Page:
In a strongly worded diatribe, Peppi Azzopardi tackles the subject of suicide and invokes the fate of young Kim Borg Virtu and another 13 victims of a heartless prison system that could have prevented these deaths.
He also appeals for empathy when we meet people passing through a dark time.
“There are too many suicides, what are we going to do about it?” Azzopardi starts his heartfelt appeal by cautioning that suicide rates are increasing.
“But first I want to commemorate Kim, who today will mark two years since she passed away.”
“Kim used to take drugs, and the magistrate sent her to jail. And the magistrate asked the previous directors to see what they could do, to get this 29 year old off drugs. Kim wanted to go to Caritas, and they had space for her. They were willing to accept her and take her in. But the cruel administration of the prison in those days refused to let her go! Then she hung herself in her cell. On her birthday. She had just turned 30.”
He goes on to say that, with Kim, under that same administration, 13 other prisoners ended up dead, in their cell. And it was as if nothing happened.
While some try to rationalise that it is normal that in prison people get alienated and try to kill themselves, Azzopardi points out that 14 is a very large number.
He compares this to the fact that there hasn’t been another suicide since the administration was changed. He attributes this to the fact that before they did not care what happened to the prisoner. At least these days there is an attempt to help each other.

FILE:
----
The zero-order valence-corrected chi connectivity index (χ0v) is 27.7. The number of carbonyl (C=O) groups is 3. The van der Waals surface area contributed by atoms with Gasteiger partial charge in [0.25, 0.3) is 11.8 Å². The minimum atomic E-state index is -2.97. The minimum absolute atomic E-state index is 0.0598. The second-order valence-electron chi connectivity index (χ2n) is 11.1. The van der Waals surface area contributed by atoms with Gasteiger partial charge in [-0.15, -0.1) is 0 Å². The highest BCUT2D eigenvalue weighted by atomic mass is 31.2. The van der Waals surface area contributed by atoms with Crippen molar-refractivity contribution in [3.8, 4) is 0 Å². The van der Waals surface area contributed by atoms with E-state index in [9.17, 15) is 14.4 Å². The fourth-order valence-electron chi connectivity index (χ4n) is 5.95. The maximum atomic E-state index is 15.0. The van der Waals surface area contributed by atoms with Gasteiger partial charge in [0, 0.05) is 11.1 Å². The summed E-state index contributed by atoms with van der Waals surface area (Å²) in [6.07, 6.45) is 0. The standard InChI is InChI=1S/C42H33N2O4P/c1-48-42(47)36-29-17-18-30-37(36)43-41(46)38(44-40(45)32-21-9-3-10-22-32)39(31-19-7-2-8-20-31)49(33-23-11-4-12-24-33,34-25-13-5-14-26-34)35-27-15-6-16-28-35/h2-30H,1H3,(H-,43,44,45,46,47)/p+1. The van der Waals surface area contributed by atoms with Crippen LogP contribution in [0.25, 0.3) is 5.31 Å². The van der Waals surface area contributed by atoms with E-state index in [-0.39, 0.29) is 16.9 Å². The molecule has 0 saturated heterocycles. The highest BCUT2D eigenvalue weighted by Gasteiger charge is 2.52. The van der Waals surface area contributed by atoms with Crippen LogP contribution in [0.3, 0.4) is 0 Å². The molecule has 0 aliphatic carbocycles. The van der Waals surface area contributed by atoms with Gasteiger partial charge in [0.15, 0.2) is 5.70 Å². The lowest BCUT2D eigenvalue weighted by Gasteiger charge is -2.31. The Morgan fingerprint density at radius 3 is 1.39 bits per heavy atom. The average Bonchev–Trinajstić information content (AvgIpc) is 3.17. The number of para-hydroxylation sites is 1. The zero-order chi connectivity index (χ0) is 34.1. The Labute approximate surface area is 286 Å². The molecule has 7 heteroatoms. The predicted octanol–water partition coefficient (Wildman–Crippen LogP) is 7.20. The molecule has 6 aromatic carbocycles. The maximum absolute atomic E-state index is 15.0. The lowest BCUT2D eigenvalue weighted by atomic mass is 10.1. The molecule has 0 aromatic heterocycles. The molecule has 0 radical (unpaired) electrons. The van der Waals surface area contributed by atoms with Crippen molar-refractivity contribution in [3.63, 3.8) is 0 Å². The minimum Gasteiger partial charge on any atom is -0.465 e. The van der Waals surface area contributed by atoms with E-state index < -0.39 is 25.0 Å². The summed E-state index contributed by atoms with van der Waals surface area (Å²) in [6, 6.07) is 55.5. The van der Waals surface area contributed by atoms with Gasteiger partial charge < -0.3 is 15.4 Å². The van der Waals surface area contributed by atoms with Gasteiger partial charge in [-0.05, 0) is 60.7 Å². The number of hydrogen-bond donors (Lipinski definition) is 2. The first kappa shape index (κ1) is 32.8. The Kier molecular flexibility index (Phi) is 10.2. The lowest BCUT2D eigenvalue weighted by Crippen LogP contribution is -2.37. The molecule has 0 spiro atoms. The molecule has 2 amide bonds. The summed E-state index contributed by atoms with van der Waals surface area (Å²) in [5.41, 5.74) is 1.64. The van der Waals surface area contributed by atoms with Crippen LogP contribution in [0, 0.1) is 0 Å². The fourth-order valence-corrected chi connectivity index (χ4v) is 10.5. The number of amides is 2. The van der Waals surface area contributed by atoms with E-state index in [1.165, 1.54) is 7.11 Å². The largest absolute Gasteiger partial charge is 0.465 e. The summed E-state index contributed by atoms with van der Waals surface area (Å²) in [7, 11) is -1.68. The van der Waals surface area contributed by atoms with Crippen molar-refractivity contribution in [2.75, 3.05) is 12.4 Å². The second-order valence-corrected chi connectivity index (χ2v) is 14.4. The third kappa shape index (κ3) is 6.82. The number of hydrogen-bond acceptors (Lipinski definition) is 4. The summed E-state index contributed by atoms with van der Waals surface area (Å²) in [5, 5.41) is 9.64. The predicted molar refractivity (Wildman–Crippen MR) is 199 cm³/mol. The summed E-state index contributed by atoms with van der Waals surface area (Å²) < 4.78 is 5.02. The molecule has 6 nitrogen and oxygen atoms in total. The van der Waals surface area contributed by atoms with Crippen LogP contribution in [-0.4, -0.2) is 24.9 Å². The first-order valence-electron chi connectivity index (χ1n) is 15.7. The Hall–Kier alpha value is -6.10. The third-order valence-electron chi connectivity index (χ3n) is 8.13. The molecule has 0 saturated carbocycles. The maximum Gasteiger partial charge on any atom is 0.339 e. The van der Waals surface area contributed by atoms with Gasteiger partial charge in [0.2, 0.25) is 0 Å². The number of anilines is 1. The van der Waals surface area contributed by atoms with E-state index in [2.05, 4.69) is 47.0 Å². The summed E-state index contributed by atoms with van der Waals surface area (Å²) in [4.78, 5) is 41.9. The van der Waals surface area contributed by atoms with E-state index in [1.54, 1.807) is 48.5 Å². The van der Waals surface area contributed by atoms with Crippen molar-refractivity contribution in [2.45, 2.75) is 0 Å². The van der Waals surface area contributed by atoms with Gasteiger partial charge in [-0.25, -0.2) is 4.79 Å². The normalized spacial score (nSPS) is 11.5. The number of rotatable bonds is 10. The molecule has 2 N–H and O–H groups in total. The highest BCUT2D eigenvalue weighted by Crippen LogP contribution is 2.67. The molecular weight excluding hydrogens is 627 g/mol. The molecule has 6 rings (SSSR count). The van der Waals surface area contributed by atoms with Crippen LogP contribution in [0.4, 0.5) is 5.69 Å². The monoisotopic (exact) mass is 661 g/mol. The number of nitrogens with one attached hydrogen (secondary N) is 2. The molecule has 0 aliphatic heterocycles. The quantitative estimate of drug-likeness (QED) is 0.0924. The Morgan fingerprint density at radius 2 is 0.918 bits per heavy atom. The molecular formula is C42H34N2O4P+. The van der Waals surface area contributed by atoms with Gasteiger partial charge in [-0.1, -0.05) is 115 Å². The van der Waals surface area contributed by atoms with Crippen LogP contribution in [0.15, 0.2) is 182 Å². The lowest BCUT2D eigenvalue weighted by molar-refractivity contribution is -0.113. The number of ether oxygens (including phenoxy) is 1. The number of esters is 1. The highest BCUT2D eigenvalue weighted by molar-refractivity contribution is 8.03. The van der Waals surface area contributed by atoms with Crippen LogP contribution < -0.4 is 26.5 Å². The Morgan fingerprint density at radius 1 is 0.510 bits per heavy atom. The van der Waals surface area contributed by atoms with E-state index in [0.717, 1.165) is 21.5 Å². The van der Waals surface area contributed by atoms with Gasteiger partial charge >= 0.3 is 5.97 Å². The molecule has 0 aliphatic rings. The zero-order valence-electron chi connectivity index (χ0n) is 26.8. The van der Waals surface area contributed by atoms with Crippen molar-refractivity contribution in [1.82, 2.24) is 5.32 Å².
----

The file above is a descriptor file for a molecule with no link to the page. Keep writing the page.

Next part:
“At least, out here we can take care of each other, and so should we do.”
Azzopardi recounts that he is hearing lots of stories of persons who would have told somebody that they are tired of living and want to end it.
He emphasises that when someone mentions that they have dark thoughts and are contemplating suicide the most important thing is to hear them not ignore them as if nothing happened. We need to talk to them even about suicide.
“I remember, I was on Facebook, and this woman, who I don’t even know started saying that she had enough, she was tired of living. I called Daniela, from the Richmond Foundation, and later she called me back and said, ‘Pep, we have saved a life, thank God you called.'”
“Sometimes all they need is someone to hear them, so they feel understood.”
He cautions that when these people seem distressed wanting to end it all and suddenly they relax, like it’s over. “Often it’s not over. That is the time when they decide when and how they are going to commit suicide.”
Peppi recommends a course called Mental Health First Aid at The Richmond Foundation.
Persons who are in crisis can approach the Accident and Emergency department at Mater Dei Hospital or Primary Health Department and seek help from Mental Health Service professionals.
People passing through difficult moments and contemplating Suicide, as well as survivors of these tragic events, can seek help from available services: Suicide Prevention, Outreach and Therapeutic (SPOT) services by appointment on 2122 8333 (Victim Support Malta), Supportline 179 (FSWS), 1770 (Richmond Foundation) and 1579 (Mental Health Helpline)
Anonymous chats such as kellimni.com, Olli chat or Krizi are also an option. One can contact the family doctor or health centre or by speaking to a person of trust.
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